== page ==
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One of the simplest ways to track physical activity is to monitor the number of steps taken daily.
With plenty of free step-counting apps available, not only is it easy to track your daily step count, most apps also allow you to set goals. But with national exercise guidelines setting physical activity targets in minutes (150 minutes of moderate intensity physical activity per week) instead of steps, the question remains: What’s the magic number?
The often-quoted 10,000 steps a day isn’t a target backed by rigorous epidemiological studies. Its origins date back to a 1960s marketing campaign for one of the original pedometers. The science behind the ideal number of daily steps required to benefit health is still in the discovery stage.
Before public health experts sign off on an official daily step goal, research needs to be more rigorous than settling on a number designed to sell pedometers. Data should be collected from diverse populations, taking into account ages, sex, race and ethnicity.
Also important to factor into any research is whether step targets vary depending on the walker’s pace. If you speed up your walk, do you need to take as many steps as someone moving at a slower speed? Conversely, do slow walkers need to take more steps to reap the same health benefits?
The other question concerns what kind of health outcomes are associated with reaching a daily target. If you’re making all that effort to get in a healthy number of steps, you’re going to want to know the benefits. Is step volume associated with a lower risk of specific chronic illnesses like cancer, heart disease or obesity? Or do the health benefits fall under the more general heading of a lower risk of all-cause mortality?
Much of the collective knowledge comes from data obtained primarily from older study subjects who generally require less exercise to affect their health. Hence, the interest in a 2021 study featuring a rare cohort of middle-age adults.
Published in JAMA Network Open, the study gathered data from 2,110 people between 38 and 50 (average age of 45 years), with the goal being to determine the optimal number and speed of steps associated with better health. Daily step counts were collected over the course of a year with the health of the group followed for the next 10.8 years.
Health markers were compared with their daily step counts to see if there were differences in the risk profiles between those with the lowest (fewer than 7,000 steps), moderate (7,000-10,000 steps) or highest (greater than 10,000 steps) number of steps.
Also factored was the effect of step intensity on overall health, which was defined by the highest number of steps over any 30 minutes during the day, with moderate intensity defined as 100 steps per minute. It turns out it takes fewer steps than you might think to benefit health and the pace of those steps doesn’t seem to matter.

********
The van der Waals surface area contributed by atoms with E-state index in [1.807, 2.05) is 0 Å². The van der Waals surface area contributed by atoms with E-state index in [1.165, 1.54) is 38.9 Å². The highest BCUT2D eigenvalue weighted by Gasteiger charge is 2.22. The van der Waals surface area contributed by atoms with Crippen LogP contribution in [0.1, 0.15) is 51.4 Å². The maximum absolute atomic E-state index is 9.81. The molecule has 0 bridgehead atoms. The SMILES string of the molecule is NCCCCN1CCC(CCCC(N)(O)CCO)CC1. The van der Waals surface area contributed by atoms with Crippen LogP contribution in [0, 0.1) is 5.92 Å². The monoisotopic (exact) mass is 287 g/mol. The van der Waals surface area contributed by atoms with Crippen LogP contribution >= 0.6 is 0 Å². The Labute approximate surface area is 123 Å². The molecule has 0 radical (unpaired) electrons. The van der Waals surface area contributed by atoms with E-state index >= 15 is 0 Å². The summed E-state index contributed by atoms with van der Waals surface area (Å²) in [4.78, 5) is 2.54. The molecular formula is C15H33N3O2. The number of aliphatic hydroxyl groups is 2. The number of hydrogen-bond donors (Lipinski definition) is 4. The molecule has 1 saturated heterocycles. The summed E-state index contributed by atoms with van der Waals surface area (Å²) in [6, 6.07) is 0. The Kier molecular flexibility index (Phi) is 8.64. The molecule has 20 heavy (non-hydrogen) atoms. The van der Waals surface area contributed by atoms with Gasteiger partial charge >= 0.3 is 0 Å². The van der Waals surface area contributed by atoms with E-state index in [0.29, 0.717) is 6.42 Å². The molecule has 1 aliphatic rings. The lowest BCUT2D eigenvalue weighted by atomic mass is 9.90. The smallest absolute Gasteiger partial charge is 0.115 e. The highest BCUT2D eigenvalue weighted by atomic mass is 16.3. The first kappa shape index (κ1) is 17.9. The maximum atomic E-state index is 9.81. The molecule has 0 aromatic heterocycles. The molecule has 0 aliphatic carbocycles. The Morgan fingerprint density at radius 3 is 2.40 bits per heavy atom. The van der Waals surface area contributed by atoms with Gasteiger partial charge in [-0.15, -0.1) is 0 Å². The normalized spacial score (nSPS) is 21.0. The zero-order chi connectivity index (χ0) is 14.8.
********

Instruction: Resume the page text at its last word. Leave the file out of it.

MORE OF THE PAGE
“Adults taking at least 7,000 steps per day, compared with those taking fewer than 7,000 steps per day, had approximately 50 to 70 per cent lower risk of mortality,” the researchers said.
The results didn’t vary among men and women and Black and caucasian study subjects. The group with the lowest step count had a significantly greater proportion of women and Black participants. This same group also had a higher body mass index, and more hypertension and diabetes than in the moderate and high step groups.
The majority of the study subjects (41 per cent) logged between 7,000 and 9,999 steps daily, which puts them in the moderate range and the beneficiaries of the 50- to 70-per-cent improvement in longevity. And contrary to the adage that more is better, the group who exceeded 10,000 steps a day didn’t reap any additional reduction in mortality risk.
As for whether increasing walking intensity offered any added health benefits, even though pace seemed to have little effect, the researchers said the fast walkers in their study took the most steps, which makes it hard to determine the independent effect of step intensity and volume on longevity.
These results mirror those of similar studies that suggest we’re getting closer to declaring 7,000 steps a day as the ideal target. But that’s not the most compelling discovery regarding step counts.
Several studies have reported the biggest reductions in mortality risk occur among those who went from low to moderate daily step counts. If the least active among us (3,000 to 4,000 steps per day) can double their step count, their health will benefit.
If that describes you, or someone you care about, consider downloading one of the many available step counting apps onto your phone and set the goal to 7,000 steps a day. Then start walking.